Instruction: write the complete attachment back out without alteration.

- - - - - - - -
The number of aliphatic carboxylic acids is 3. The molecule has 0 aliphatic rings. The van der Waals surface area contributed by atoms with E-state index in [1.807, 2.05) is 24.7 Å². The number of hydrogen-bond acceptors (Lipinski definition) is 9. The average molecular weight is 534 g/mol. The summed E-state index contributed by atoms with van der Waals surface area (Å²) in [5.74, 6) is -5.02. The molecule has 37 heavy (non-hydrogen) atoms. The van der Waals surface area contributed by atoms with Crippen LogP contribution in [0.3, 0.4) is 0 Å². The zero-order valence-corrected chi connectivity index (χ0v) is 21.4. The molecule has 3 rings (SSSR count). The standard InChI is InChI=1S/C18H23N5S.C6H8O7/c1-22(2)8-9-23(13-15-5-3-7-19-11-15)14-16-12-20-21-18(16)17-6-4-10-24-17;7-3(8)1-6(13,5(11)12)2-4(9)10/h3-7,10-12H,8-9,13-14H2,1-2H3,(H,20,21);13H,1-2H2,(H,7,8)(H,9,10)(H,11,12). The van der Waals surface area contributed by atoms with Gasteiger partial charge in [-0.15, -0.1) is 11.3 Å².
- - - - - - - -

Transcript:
The number of aliphatic carboxylic acids is 3. The molecule has 0 aliphatic rings. The van der Waals surface area contributed by atoms with E-state index in [1.807, 2.05) is 24.7 Å². The number of hydrogen-bond acceptors (Lipinski definition) is 9. The average molecular weight is 534 g/mol. The summed E-state index contributed by atoms with van der Waals surface area (Å²) in [5.74, 6) is -5.02. The molecule has 37 heavy (non-hydrogen) atoms. The van der Waals surface area contributed by atoms with Crippen LogP contribution in [0.3, 0.4) is 0 Å². The zero-order valence-corrected chi connectivity index (χ0v) is 21.4. The molecule has 3 rings (SSSR count). The standard InChI is InChI=1S/C18H23N5S.C6H8O7/c1-22(2)8-9-23(13-15-5-3-7-19-11-15)14-16-12-20-21-18(16)17-6-4-10-24-17;7-3(8)1-6(13,5(11)12)2-4(9)10/h3-7,10-12H,8-9,13-14H2,1-2H3,(H,20,21);13H,1-2H2,(H,7,8)(H,9,10)(H,11,12). The van der Waals surface area contributed by atoms with Gasteiger partial charge in [-0.15, -0.1) is 11.3 Å².